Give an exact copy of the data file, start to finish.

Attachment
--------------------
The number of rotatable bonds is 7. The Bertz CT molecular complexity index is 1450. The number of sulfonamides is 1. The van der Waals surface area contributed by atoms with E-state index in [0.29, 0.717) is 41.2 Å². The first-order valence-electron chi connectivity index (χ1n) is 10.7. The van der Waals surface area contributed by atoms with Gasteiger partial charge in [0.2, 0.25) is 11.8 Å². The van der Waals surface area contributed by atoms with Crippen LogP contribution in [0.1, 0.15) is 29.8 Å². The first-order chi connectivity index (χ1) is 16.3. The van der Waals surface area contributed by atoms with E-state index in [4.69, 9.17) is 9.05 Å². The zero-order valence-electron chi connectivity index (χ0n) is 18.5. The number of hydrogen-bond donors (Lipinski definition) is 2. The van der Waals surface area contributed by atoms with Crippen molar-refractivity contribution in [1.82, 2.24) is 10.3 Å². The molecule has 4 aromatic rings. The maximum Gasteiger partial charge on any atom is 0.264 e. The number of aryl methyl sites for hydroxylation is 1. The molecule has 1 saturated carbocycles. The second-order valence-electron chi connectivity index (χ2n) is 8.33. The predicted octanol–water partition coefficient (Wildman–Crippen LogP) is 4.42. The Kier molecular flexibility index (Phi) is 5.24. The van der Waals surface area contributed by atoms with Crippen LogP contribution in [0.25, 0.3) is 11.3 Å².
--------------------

The number of rotatable bonds is 7. The Bertz CT molecular complexity index is 1450. The number of sulfonamides is 1. The van der Waals surface area contributed by atoms with E-state index in [0.29, 0.717) is 41.2 Å². The first-order valence-electron chi connectivity index (χ1n) is 10.7. The van der Waals surface area contributed by atoms with Gasteiger partial charge in [0.2, 0.25) is 11.8 Å². The van der Waals surface area contributed by atoms with Crippen LogP contribution in [0.1, 0.15) is 29.8 Å². The first-order chi connectivity index (χ1) is 16.3. The van der Waals surface area contributed by atoms with E-state index in [4.69, 9.17) is 9.05 Å². The zero-order valence-electron chi connectivity index (χ0n) is 18.5. The number of hydrogen-bond donors (Lipinski definition) is 2. The van der Waals surface area contributed by atoms with Crippen molar-refractivity contribution in [1.82, 2.24) is 10.3 Å². The molecule has 4 aromatic rings. The maximum Gasteiger partial charge on any atom is 0.264 e. The number of aryl methyl sites for hydroxylation is 1. The molecule has 1 saturated carbocycles. The second-order valence-electron chi connectivity index (χ2n) is 8.33. The predicted octanol–water partition coefficient (Wildman–Crippen LogP) is 4.42. The Kier molecular flexibility index (Phi) is 5.24. The van der Waals surface area contributed by atoms with Crippen LogP contribution in [0.25, 0.3) is 11.3 Å².